Gaining the top of the gully brought us our first direct sunshine of the day and the winds seemed to taper-off almost immediately. Brightness was somewhat blinding at times and trying to find the cairns became the next task at hand in hopes of finding the correct trail. We soon found it better to simply find a line and scramble up the bigger more stable rocks as we advanced upwards just left of a large rock rib line on our right. Here we paused for a longer rest to take in some food, drink and apply sun screen as we knew we were at a critical juncture and needed to make the best possible ascent to reach the alleged “organ pipes” above (the entire ridge looks like organ pipes) and then find the traverse left and to the summit.
Climbing left of the rock rib and scrambling up the larger rocks brought us to a cairned section leading pretty much straight up the way we were going. Above we now heard voices and eyed two guys in red helmets apparently heading back from the summit. They couldn’t see us and we soon lost sight of them as we continued our climb through the cairned gulley just left of the rock rib line. As we neared the top I spotted another guy above and gave him a shout. He didn’t see me right away but I got his attention and he informed us that we were getting close and that the traverse offered a few up-and-down sections along a well cairned summit approach. This guy had made a daring icy “way bad” ascent of El Diente from the North side and was now traversing the ridge to Mt Wilson. He had left at 2:30AM from Navajo TH……….it was now about 9:50AM as we wished each other luck & safe passage as we went our separate ways.
Blue skies, and comfortable temperatures made our climb a pleasant endeavor as we gained the ridge traverse and as the guy had stated followed a well cairned advance across to where another short narrow gulley greeted us and the cairns ran out. I didn’t hesitate but to lead us up through this gulley and upon reaching the top found the North side of the mountain. The view from this vantage was breath-taking and I turned to take a photo of Andrew nearing the top of this South-to-North gulley passage………cool.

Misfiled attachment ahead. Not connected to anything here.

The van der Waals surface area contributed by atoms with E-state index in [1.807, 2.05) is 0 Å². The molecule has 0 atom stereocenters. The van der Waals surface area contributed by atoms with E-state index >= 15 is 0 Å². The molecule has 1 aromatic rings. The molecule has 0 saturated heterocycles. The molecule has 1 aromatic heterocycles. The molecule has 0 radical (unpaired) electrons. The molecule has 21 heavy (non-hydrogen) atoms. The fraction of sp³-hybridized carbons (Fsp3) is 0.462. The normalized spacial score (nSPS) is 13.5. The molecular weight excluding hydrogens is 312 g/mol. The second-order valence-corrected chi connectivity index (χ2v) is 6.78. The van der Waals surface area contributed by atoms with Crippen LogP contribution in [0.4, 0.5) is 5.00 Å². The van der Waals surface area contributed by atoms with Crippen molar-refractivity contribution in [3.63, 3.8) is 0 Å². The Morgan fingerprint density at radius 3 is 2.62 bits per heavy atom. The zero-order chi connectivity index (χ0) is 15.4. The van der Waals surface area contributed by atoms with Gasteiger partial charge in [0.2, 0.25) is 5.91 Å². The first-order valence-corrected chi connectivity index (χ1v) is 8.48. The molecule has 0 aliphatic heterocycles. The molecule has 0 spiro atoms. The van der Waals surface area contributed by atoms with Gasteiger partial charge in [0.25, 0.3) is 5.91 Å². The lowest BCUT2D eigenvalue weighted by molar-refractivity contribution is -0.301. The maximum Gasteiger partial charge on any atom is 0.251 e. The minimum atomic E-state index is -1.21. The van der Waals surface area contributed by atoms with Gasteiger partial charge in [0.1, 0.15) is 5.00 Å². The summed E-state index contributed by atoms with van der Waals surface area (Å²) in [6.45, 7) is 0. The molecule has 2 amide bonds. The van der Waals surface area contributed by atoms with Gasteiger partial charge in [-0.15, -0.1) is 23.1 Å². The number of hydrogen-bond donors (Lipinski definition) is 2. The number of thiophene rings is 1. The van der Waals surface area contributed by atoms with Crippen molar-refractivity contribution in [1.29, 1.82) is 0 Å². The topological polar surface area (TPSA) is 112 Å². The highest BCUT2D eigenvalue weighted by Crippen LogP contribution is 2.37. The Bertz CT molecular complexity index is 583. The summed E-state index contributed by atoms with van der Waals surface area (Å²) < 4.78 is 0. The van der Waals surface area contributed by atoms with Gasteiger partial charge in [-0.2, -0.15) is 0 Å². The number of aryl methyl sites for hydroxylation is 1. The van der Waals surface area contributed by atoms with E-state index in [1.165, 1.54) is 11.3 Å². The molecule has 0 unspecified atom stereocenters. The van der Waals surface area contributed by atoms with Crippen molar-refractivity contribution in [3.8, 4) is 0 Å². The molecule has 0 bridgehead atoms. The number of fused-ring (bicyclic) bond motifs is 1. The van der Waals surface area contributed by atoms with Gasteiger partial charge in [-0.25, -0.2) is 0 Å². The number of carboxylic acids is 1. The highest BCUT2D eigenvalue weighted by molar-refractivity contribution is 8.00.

Now on the North side we proceeded along another couple of narrow ups-and-downs as this approach was becoming somewhat anti-climactic until we each eyed a wooden stick slightly above and knew this to be the summit proper. Another short rather dangerous “clamber” and up and then abruptly onto a tiny, empty summit right at 10:25AM
……………..we’d made it!!
A large wooden stick had been planted upright in the rocks right at the summit where we found the registry tube to be empty and missing the screw-on end cap……vandalized perhaps. Weather couldn’t have been better with a slight cooling breeze and visibility seemingly endless; the views were sensational with many discernable 14’ers and countless other peaks. Photo opportunities abounded and I wasted little time snapping-off several in quick secession